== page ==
Wimbledon cybersecurity bosses have their boffins on high alert over fears that Russian hackers might try and disrupt the computerised online scoring system during the Championships.

London’s Times reported the worst-case scenario, which longtime IT provider IBM says it has under control.

The bad actor scenario could arise as result of Wimbledon’s ban on Russian and Belarus entrants due to the Putin invasion of Ukraine.

The Grand Slam was subsequently stripped of all ranking points by the ATP and WTA by way of retaliation. But the lure of £40 million in prize money is expected to convince even the most principled of players to front up.

Computer behemoth IBM, said it blocks tens of millions of intrusions during each edition of the event and has security all under control with its “QRadar Advisor with Watson” AI system.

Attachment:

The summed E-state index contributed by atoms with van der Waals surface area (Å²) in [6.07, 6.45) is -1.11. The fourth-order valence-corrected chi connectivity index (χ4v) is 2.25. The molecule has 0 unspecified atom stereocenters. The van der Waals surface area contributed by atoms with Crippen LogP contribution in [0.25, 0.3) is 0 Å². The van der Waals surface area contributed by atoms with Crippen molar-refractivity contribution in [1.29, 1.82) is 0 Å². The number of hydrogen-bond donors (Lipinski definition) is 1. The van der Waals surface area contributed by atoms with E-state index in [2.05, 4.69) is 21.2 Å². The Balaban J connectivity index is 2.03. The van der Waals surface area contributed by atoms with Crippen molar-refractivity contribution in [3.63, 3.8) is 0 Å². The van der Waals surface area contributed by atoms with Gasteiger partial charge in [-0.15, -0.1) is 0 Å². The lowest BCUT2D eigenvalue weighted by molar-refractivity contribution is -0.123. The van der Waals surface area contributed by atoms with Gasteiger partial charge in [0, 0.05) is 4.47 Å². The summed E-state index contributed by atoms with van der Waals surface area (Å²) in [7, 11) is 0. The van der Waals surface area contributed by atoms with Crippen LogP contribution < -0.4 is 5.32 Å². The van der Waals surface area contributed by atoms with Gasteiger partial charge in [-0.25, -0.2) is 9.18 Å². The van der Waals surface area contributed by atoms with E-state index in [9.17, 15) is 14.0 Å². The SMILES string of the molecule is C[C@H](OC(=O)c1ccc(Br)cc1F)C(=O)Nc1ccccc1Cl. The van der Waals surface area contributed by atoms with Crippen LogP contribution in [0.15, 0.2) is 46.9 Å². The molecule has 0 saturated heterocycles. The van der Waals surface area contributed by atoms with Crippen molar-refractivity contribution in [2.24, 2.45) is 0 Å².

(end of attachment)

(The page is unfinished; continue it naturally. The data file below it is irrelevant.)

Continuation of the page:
Wimbledon has been concerned since the spring about what damage hackers could do to the online presence of the Grand Slam which begins on June 27.

It cited “the high-profile environment of the Championships [and] the importance of not allowing sport to be used to promote the Russian regime and our broader concerns for public and player [including family] safety”.

Past high-profile sporting hack targets have included World Anti-Doping Agency (Wada) and football’s Fifa.

IBM says that  its latest technology works 60 times faster than human analysis and boasted of “zero breaches impacted the 2021 Wimbledon website and brand.”


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